- It is possible to reconcile the IMF's criticism of Norwegian tax favoring of housing with the ownership line, writes Christian V. Dreyer, CEO of Real Estate Norway in Finansavisen.
On June 7, a delegation from the IMF presented their preliminary assessments of the Norwegian economy for 2018. Again this year they devoted much attention to the housing market, household debt and financial stability. Debt is the biggest risk factor in the Norwegian economy, and in the short term, the IMF supports the mortgage loan regulations, and even recommends geographically limited rules if necessary. In the long run, the IMF believes that something must be done about the tax incentives for housing.
The housing taxation has been sharpened in recent years. From 2010 and the introduction of the tax assessment system, the taxation of housing and property in Norway has increased due to more precise calculations and increased house values. In addition, the collection of the stamp tax and the use of municipal property tax has increased significantly.
In line with rising house prices, the state's income from the stamp tax has grown to almost NOK 9 billion in 2017, while the municipal property tax has exploded. In 2017, approximately NOK 7 billion was collected in property tax from housing and holiday homes.
Improvment of the tax facility
For 2018, the valuation discount on housing and leisure housing in the wealth tax is estimated by the Ministry of Finance to amount to almost NOK 22 billion. The absence of capital gains tax on primary housing after one year of residence amounts to nearly NOK 28 billion. In total, almost 50 billion. In addition comes the interest deduction.
Unlike Sweden and Denmark, Norway chose the ownership line in the housing market, and it has been a political goal for almost a hundred years for Norwegians to own their home. This has served us well. Nearly all Norwegians own their own homes during their lifetime, and 8 out of 10 Norwegians own their own homes at all times. The positive effects of this cannot be underestimated: Countries with a high proportion of homeowners have a higher average wealth than countries with a low proportion of homeowners, and being a homeowner has a positive effect on savings, participation in working life and productivity.
The problem with today's housing tax is the facility. That a large proportion of the total housing tax is made up of stamp tax and municipal property taxes is unfortunate. In addition, large wealth discounts are given to expensive homes and holiday homes, due to less precise valuation values for such homes and random tax assessment of leisure properties.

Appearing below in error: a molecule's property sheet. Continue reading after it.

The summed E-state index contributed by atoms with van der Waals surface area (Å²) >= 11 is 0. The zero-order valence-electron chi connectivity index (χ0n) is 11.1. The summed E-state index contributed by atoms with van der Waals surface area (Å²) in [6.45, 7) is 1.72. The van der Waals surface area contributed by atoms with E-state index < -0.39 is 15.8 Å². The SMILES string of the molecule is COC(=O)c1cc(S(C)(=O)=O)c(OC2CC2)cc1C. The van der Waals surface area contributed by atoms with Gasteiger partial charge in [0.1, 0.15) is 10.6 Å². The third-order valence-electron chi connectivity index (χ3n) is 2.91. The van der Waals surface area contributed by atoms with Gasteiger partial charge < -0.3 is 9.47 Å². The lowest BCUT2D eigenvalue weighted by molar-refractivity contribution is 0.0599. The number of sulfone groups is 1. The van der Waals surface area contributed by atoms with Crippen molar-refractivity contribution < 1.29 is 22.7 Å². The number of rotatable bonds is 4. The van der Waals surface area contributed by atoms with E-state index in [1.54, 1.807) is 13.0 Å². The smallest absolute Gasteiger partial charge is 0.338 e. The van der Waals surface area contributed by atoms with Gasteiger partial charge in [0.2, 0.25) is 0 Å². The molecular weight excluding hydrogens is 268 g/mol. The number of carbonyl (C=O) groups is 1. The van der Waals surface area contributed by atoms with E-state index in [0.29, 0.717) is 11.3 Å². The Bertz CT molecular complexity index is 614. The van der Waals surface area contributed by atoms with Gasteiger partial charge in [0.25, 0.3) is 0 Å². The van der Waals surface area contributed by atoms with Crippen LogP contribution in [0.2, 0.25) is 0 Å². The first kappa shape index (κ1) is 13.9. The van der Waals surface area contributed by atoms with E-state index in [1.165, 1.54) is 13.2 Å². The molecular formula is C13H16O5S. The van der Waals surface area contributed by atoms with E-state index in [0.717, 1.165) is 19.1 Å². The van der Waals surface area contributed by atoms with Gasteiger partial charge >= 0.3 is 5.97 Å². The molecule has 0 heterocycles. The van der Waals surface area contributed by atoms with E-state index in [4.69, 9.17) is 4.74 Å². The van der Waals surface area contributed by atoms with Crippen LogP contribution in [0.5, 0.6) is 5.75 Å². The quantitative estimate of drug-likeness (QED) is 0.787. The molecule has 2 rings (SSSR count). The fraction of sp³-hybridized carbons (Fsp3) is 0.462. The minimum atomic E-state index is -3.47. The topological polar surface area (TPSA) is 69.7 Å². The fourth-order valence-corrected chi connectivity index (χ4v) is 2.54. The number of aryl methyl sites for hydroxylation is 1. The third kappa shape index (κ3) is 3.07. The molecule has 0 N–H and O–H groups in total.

The Scheel Committee, which provided the basis for the tax settlement in the Parliament in 2016, recommended removing both the stamp tax and the municipal property tax and improving the system of tax calculation. The rationale was that the stampt tax impedes work mobility since it in fact is a taxation of relocation, and that it is unfortunate that housing and property are taxed at random and in many different ways.
In addition comes the negative distributional effects. The stamp tax is skewed and affects especially young people between 20 and 40 years, who are the ones who change homes most often. Therefore, this group pays dispropotional share of the total taxation of housing. The property tax in turn varies widely from municipality to municipality and does not take into account debt and income.
The solution to the housing tax debate is simpler than expected, where the considerations of financial stability and the ownership line in the Norwegian housing model have been seen as incompatible. But with a close revenue-neutral tax exchange between stamp tax and property taxes and full valuation of primary housing in the wealth tax, it is possible to reconcile these two considerations. This will make housing taxation more equitable and sustainable, while lowering the threshold to become a homeowner.
If the stamp tax is removed, it will be cheaper to buy housing, and because of the wealth tax threshold, average Norwegian households will be screened.
It is possible to design housing taxation in a way that takes financial stability into account through more equitable alignment of property taxation and the ownership line in the Norwegian housing model.